If you have trouble with any of these, contact Shari or come visit her in her office and she will walk you through it!


Dror and Irit Karavani on the birth of a grandson

Rebecca (Barnett) Levy (Class of '03) on the birth of a son

Rick and Terri Barnett on the birth of a grandson to Rebecca (Barnett)


Yuriy Shats (Class of '03) on his marriage to Vika Zalygayeva (Class of 


Dr. Lena Sheludkova (Class of '02) on her marriage to Dr. Leo Gorelik

   (Class of '02)

Eugene Shats (Class of '99) on his marriage to Anna Krayter (Class of '01)

Jonathon Cassell on his marriage to Doreen Weitz  

Sarah Epstein Barth (Class of '00) on the birth of a daughter, Chaya Tzipor

   and to the grandparents Rabbi Joel and Janice Epstein


Rabbi Zalman Deitsch, Rosie Deitsch (8th Grade Class of '09) and

   Margalit Deitsch (8th Grade Class of '13) on the passing of mother and


David and Dee Dee Stein on the loss of David's mother, Alice Slonim


Ben and Rachel Berger, David and Esther Bernzweig, Dan and Leslie Chase, Roman and Victoria Ilin and Joey and Lindsay Schottenstein for sponsoring this month's delicious Faculty and Staff Rosh Chodesh Lunch.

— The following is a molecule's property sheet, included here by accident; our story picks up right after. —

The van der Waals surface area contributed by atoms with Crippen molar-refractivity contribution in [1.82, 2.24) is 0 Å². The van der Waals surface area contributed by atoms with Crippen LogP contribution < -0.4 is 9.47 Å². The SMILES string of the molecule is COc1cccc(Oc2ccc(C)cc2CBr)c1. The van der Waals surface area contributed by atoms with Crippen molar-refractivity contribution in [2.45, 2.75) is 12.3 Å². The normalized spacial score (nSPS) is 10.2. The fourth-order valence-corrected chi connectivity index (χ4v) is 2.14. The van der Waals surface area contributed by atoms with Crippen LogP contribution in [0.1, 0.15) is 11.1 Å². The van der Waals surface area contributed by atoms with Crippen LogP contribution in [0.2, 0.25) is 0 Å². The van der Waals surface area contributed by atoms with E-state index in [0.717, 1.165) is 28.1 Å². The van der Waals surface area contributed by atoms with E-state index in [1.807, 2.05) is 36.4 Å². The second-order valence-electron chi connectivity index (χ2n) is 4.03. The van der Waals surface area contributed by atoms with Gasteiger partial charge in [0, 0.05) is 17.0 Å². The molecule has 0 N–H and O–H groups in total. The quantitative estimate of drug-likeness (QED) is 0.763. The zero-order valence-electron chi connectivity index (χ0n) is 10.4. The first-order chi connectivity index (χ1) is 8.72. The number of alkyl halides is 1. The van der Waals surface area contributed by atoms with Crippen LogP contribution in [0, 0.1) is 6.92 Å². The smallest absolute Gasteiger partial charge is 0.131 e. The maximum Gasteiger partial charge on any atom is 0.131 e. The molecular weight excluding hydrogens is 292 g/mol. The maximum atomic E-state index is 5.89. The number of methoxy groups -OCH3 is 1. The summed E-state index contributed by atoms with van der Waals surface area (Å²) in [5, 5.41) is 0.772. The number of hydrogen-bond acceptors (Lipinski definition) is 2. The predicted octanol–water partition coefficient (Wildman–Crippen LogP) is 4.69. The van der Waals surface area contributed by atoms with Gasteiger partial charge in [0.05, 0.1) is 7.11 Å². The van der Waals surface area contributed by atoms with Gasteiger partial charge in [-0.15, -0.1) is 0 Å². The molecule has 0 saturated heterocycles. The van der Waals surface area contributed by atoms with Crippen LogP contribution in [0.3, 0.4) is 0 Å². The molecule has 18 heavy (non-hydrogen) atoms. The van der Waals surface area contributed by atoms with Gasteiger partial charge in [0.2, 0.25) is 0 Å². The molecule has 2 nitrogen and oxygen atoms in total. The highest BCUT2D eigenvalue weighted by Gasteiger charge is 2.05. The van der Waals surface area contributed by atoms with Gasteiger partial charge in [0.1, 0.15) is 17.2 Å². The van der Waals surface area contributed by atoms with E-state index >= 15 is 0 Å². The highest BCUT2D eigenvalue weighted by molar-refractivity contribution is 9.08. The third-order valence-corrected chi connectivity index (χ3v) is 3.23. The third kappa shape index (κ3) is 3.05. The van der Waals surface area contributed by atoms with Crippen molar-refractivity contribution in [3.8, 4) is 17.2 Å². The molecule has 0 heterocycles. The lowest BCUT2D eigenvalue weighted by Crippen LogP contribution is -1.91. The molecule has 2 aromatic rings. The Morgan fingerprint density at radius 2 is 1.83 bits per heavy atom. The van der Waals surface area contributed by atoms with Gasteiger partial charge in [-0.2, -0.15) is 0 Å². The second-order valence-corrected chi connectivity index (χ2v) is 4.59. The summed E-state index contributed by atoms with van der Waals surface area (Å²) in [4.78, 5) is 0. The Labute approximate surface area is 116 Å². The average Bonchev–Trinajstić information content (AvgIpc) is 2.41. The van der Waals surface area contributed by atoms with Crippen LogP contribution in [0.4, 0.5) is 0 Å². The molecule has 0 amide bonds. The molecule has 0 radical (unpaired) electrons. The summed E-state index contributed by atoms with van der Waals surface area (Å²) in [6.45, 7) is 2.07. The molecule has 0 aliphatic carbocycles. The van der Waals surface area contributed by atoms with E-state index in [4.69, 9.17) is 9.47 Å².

Parent-Teacher Conferences will take place on Wednesday, November 12, 2014.  There will be NO school on that day.  Please read the enclosed Memo for more information.




Shoshana Ginsburg, CTA alumnus, will be running for Team Yachad in the ING Miami Marathon.  Yachad is the Orthodox Union's program for people with disabilities. Please help support her with her endeavor which helps Yachad. Log on to runner/shosh22. For more information, please call Shulamit (her mom for she is in Israel) at 614-237-8181.


Congratulations to our Upper School Principal, Eliza Delman, who was appointed to a statewide committee that is charged with making recommendations on graduation requirements and state-mandated testing requirements for students enrolled in chartered nonpublic schools.  The committee was formed as part of recently passed, House Bill 487 and they will report their findings to the State Legislature's Senate and House Education Committees.  Committee members include: Dr. Richard Ross - Chair, President Debe Terhar, Representative Gerald Stebelton, Representative Tim Derickson, Senator Peggy Lehner, Eliza Delman, Larry Keough, Randy Ross, Rabbi Yitz Frank, Dan Dodd.  Thanks for representing us, Mrs. Delman!